Irish Facts and Folklore
(Taken from Irish Information Guide)
Leitrim (Irish: Liatroim) is one of the counties in the west of Ireland and is part of the province Connacht. Its name derives from the Irish Liath Druim – “grey ridge.” In ancient times Leitrim formed the western half of the kingdom of Breifne. This region was long influenced by the O’Rourke family of Dromahair, whose heraldic lion occupies the official county crest to this day. Close ties initially existed with East Breifne, now County Cavan, and the O’Reilly clan seated there. The Anglo-Normans invaded in the thirteenth century and occupied the south of Breifne until the exile of Irish landholders in 1620.
British Lord Deputy Sir John Perrott had ordered the legal establishment of “Leitrim County” a half-century prior, in 1565. Perrott also demarked the current county borders around 1583, enclosing the namesake grey mountains of the northwest and boggy glades of the southeast. Five forests are traditionally said to have stood in Leitrim up till the seventeenth century. Today’s vast marshes likely formed soon after the county’s trees were felled. Dampness quickly permeated the area’s reputation: locals boasted that farmland “wasn’t sold by the acre–it was sold by the gallon!”. With such soil suitable solely for cows and potatoes, Leitrim’s 155,000 residents (1841 census) were ravaged by the Potato Famine. Leitrim was first hit by the recession caused by the mechanization of [linen] weaving in the 1830’s and its 155,000 residents (as of the 1841 census) were ravaged by the Great Famine and the population dropped to 112,000 by 1851. The population subsequently continued to decrease due to emigration. Leitrim now has the fastest growing population in Connacht. Working of the county’s rich deposits of iron ore began in the 15th century and continued until the mid-18th century. Coal mining became prominent in the 19th century to the east of Lough Allen in Sliabh an Iariann and also to the west in Arigna, on the Roscommon border. The last coal mine closed in July 1990 and there is now a visitor centre. Sandstone was also quarried in the Glenfarne region.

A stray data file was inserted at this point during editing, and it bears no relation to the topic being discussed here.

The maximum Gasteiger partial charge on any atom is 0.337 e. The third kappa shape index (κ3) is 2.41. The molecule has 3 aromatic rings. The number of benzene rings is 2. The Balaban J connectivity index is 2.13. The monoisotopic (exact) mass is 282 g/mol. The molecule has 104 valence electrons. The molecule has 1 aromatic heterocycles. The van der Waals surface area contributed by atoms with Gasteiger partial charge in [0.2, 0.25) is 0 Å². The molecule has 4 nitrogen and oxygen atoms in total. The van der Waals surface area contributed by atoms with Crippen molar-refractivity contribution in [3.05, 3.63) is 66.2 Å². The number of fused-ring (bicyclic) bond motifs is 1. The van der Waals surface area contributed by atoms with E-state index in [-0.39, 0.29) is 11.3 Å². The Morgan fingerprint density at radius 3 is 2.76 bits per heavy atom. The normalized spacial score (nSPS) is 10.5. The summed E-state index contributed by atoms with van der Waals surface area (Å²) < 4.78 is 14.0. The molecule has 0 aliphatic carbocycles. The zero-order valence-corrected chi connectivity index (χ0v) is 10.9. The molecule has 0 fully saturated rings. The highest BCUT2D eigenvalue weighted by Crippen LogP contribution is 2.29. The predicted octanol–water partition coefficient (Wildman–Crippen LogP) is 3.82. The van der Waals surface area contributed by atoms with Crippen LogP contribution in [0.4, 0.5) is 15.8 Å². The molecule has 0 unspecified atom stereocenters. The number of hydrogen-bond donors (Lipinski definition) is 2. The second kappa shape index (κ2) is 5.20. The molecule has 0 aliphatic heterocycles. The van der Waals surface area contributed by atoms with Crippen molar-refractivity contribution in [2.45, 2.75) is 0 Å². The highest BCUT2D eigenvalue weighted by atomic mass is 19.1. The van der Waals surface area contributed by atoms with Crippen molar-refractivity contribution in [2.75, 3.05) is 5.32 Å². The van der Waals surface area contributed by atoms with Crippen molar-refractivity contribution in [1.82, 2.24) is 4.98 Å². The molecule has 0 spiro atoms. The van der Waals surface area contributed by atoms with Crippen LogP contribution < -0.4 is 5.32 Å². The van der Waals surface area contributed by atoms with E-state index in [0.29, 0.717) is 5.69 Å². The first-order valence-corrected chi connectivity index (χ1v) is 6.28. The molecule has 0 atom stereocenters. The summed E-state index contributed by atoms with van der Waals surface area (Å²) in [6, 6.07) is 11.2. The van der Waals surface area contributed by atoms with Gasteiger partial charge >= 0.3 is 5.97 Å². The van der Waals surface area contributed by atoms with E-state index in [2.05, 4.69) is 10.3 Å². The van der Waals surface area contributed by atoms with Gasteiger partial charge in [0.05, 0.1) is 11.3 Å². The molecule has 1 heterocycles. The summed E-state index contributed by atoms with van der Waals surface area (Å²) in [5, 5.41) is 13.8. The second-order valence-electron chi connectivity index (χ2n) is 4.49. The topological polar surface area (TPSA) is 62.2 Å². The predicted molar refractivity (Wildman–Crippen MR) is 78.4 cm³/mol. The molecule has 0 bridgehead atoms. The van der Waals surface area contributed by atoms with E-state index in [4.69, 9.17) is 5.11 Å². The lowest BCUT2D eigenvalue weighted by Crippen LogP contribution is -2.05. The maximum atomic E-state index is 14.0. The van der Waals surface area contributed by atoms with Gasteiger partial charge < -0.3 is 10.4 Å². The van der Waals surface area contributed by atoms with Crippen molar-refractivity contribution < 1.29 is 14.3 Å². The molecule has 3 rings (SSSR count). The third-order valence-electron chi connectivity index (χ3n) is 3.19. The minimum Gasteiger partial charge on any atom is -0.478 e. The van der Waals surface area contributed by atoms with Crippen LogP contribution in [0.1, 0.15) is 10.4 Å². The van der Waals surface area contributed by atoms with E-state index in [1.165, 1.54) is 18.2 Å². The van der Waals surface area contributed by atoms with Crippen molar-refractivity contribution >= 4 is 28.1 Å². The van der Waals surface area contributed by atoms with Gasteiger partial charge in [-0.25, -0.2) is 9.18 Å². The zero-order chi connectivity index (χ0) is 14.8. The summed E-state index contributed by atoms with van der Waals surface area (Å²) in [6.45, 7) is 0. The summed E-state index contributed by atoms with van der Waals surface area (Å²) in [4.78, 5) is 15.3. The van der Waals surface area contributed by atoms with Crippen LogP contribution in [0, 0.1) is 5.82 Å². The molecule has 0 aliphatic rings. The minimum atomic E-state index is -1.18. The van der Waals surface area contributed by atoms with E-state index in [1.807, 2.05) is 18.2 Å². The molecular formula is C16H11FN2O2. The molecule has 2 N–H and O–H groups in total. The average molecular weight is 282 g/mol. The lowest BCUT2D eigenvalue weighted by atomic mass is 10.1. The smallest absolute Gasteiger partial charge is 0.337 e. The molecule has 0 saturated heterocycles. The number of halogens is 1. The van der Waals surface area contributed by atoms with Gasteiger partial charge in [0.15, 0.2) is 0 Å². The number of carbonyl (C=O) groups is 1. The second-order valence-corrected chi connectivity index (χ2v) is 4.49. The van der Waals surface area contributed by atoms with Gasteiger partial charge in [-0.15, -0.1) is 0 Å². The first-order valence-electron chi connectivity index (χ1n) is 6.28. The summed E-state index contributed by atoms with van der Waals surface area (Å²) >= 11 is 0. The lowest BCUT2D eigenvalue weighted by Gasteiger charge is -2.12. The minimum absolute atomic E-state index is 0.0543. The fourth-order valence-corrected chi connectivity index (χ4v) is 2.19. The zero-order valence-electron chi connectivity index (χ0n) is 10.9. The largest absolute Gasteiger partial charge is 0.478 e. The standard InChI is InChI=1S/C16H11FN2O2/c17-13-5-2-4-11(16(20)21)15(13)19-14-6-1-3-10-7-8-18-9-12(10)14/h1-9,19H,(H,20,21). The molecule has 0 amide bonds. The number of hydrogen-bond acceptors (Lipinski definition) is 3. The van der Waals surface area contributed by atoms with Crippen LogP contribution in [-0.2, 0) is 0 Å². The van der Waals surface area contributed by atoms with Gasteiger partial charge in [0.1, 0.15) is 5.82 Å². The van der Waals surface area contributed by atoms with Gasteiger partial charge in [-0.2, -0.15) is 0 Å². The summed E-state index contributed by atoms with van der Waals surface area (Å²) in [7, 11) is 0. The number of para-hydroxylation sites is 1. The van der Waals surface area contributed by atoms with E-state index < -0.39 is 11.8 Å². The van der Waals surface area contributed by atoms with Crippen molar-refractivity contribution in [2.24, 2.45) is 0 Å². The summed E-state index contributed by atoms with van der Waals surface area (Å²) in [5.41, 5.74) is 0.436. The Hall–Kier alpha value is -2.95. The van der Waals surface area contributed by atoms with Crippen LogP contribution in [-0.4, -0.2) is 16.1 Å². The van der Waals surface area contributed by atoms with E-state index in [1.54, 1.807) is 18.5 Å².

Leitrim has a dramatic hilly and mountainous landscape in its northwest and is relatively flat in the southeast, each separated from the other by Lough Allen in the middle of the county. It is an unspoiled, tranquil area of great natural beauty, consisting of lofty mountains, deep valleys, pastures, lakes, rolling hills and rivers. Leitrim is not a landlocked county as it has a short length of Atlantic where Tullaghan lies. Coastline (5 km) between Sligo and Donegal in the northwest. Neighbouring Leitrim are the Ulster counties of Donegal to the north, Fermanagh to the northeast, and Cavan to the east, the Leinster county of Longford to the south and, to the west, the Connacht counties of Roscommon and Sligo. Fermanagh is in Northern Ireland while all the other neighbouring counties are within the Republic. Leitrim offers scenic panoramic vistas of Lough Allen and the River Shannon. The Shannon is linked to the Erne via the Shannon- Erne Waterway.
Lakes in Leitrim
Lough Melvin is internationally renowned for its unique range of plants and animals.
Lough Allen offers amazing views, especially from the road between Leitrim Village and Drumkeeran Lough Gill is to the northwest of Dromahair; Parke’s Castle is located on the lake shore. Other particularly beautiful lakes include Lough Garadice, Lough Glenade, Lough Rynn and Lough MacNean.